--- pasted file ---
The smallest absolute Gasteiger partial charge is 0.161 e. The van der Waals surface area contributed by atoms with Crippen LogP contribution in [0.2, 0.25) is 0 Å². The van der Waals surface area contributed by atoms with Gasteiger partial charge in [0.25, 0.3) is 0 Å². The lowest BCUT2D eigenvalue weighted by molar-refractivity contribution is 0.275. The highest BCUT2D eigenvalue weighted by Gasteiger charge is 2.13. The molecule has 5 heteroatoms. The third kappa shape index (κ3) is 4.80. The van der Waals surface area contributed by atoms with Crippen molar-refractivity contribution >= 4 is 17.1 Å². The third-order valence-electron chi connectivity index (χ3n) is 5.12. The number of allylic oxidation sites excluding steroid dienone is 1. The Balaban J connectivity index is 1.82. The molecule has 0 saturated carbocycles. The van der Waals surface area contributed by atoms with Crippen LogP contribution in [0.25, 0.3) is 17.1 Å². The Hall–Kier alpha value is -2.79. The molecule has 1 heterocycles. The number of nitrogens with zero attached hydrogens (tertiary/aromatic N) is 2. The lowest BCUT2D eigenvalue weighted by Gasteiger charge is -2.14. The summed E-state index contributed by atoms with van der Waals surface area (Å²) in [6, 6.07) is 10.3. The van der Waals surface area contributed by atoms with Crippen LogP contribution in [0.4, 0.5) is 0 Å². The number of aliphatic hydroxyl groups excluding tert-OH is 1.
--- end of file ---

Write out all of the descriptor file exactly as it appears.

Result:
The smallest absolute Gasteiger partial charge is 0.161 e. The van der Waals surface area contributed by atoms with Crippen LogP contribution in [0.2, 0.25) is 0 Å². The van der Waals surface area contributed by atoms with Gasteiger partial charge in [0.25, 0.3) is 0 Å². The lowest BCUT2D eigenvalue weighted by molar-refractivity contribution is 0.275. The highest BCUT2D eigenvalue weighted by Gasteiger charge is 2.13. The molecule has 5 heteroatoms. The third kappa shape index (κ3) is 4.80. The van der Waals surface area contributed by atoms with Crippen molar-refractivity contribution >= 4 is 17.1 Å². The third-order valence-electron chi connectivity index (χ3n) is 5.12. The number of allylic oxidation sites excluding steroid dienone is 1. The Balaban J connectivity index is 1.82. The molecule has 0 saturated carbocycles. The van der Waals surface area contributed by atoms with Crippen LogP contribution in [0.25, 0.3) is 17.1 Å². The Hall–Kier alpha value is -2.79. The molecule has 1 heterocycles. The number of nitrogens with zero attached hydrogens (tertiary/aromatic N) is 2. The lowest BCUT2D eigenvalue weighted by Gasteiger charge is -2.14. The summed E-state index contributed by atoms with van der Waals surface area (Å²) in [6, 6.07) is 10.3. The van der Waals surface area contributed by atoms with Crippen LogP contribution in [0.4, 0.5) is 0 Å². The number of aliphatic hydroxyl groups excluding tert-OH is 1.